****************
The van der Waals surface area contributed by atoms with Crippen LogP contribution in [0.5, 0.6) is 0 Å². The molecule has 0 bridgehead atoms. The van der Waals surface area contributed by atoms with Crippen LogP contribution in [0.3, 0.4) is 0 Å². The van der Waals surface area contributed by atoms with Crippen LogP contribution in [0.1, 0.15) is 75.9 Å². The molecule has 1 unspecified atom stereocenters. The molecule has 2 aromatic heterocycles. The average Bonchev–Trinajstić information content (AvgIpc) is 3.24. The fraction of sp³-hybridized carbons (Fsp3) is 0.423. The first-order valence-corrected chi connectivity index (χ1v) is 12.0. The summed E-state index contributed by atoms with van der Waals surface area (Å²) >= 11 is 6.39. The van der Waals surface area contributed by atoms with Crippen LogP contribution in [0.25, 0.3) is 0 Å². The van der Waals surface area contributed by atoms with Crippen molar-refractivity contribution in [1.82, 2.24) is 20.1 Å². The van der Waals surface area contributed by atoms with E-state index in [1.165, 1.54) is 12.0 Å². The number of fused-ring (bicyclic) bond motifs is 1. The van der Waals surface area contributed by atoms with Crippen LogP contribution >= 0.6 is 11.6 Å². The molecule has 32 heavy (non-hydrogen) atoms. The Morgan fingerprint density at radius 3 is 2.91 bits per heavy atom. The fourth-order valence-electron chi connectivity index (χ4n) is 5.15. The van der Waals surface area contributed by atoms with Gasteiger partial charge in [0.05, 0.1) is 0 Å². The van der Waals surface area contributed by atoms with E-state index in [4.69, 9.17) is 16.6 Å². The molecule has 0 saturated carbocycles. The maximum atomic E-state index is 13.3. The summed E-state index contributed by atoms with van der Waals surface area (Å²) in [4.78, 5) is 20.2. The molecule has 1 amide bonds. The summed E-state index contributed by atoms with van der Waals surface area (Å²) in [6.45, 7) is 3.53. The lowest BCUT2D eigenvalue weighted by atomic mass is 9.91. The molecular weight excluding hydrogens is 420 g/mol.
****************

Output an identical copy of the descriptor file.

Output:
The van der Waals surface area contributed by atoms with Crippen LogP contribution in [0.5, 0.6) is 0 Å². The molecule has 0 bridgehead atoms. The van der Waals surface area contributed by atoms with Crippen LogP contribution in [0.3, 0.4) is 0 Å². The van der Waals surface area contributed by atoms with Crippen LogP contribution in [0.1, 0.15) is 75.9 Å². The molecule has 1 unspecified atom stereocenters. The molecule has 2 aromatic heterocycles. The average Bonchev–Trinajstić information content (AvgIpc) is 3.24. The fraction of sp³-hybridized carbons (Fsp3) is 0.423. The first-order valence-corrected chi connectivity index (χ1v) is 12.0. The summed E-state index contributed by atoms with van der Waals surface area (Å²) >= 11 is 6.39. The van der Waals surface area contributed by atoms with Crippen LogP contribution in [0.25, 0.3) is 0 Å². The van der Waals surface area contributed by atoms with Crippen molar-refractivity contribution in [1.82, 2.24) is 20.1 Å². The van der Waals surface area contributed by atoms with E-state index in [1.165, 1.54) is 12.0 Å². The number of fused-ring (bicyclic) bond motifs is 1. The van der Waals surface area contributed by atoms with Crippen LogP contribution >= 0.6 is 11.6 Å². The molecule has 32 heavy (non-hydrogen) atoms. The Morgan fingerprint density at radius 3 is 2.91 bits per heavy atom. The fourth-order valence-electron chi connectivity index (χ4n) is 5.15. The van der Waals surface area contributed by atoms with Gasteiger partial charge in [0.05, 0.1) is 0 Å². The van der Waals surface area contributed by atoms with E-state index in [4.69, 9.17) is 16.6 Å². The molecule has 0 saturated carbocycles. The maximum atomic E-state index is 13.3. The summed E-state index contributed by atoms with van der Waals surface area (Å²) in [4.78, 5) is 20.2. The molecule has 1 amide bonds. The summed E-state index contributed by atoms with van der Waals surface area (Å²) in [6.45, 7) is 3.53. The lowest BCUT2D eigenvalue weighted by atomic mass is 9.91. The molecular weight excluding hydrogens is 420 g/mol.